What Type(s) of Geek Are You?

You may have seen a certain graphic making the rounds on the geek blogs lately. It’s Wired‘s Geekster Handbook, a Field Guide to the Nerd Underground,” describing six different kinds of geeks based on their interests and some (affectionately mocked) stereotypes. The list includes fanboys, music geeks, gamers, gadget guys, hackers, and otaku, perhaps hitting the major media of geek culture in broad swaths (and throwing in one so hip and mainstream that I doubt it would’ve made this list ten to fifteen years ago).

As you might expect (this being the web and all), the comments that follow are a mix of amused agreement, nitpicking about finer gradation between computer geeks, and outright insults. I am always fascinated to read stuff like: “(shakes head) Wired has become the MAXIM magazine for techies and techie wannabe’s.” (Why is this person still reading this website..?)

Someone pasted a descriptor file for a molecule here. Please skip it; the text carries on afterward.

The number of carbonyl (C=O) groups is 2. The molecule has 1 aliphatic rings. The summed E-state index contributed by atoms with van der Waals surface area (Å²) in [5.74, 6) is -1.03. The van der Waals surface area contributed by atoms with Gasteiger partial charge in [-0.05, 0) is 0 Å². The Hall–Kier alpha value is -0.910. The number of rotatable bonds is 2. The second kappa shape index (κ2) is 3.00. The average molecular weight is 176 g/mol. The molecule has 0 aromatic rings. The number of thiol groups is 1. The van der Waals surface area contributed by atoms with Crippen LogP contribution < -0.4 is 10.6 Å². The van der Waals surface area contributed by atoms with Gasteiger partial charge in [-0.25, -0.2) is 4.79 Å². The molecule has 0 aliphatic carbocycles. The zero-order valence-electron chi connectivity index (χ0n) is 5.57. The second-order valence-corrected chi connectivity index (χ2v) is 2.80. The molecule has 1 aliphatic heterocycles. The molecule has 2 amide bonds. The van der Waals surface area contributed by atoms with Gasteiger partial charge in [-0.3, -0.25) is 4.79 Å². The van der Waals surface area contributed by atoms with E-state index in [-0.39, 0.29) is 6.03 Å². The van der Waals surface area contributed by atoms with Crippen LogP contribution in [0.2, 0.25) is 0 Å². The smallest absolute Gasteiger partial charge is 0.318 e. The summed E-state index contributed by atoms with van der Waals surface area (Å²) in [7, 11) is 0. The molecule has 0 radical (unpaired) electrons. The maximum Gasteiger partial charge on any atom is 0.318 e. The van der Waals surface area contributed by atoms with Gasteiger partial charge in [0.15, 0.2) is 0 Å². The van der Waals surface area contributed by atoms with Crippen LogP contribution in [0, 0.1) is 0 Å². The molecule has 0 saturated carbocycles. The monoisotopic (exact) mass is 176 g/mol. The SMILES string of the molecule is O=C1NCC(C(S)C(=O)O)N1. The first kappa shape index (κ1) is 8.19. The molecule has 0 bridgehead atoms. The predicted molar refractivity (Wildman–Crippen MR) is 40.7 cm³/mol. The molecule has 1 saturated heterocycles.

My interest was really piqued, however, when other blogs started picking this up and running informal little polls to see how their readers identified themselves: See Gizmodo‘s and Geeksugar‘s. They’re both gadget blogs, though Gizmodo tends to cater especially to a young, male set, and Geeksugar to a young, female set (though I’m sure each has readers of whatever persuasion). Sadly, each of these blogs used radio buttons rather than check boxes for their polls, so instead of seeing which types of geeks people identify with, we just see a disproportionately large category for “a mix.”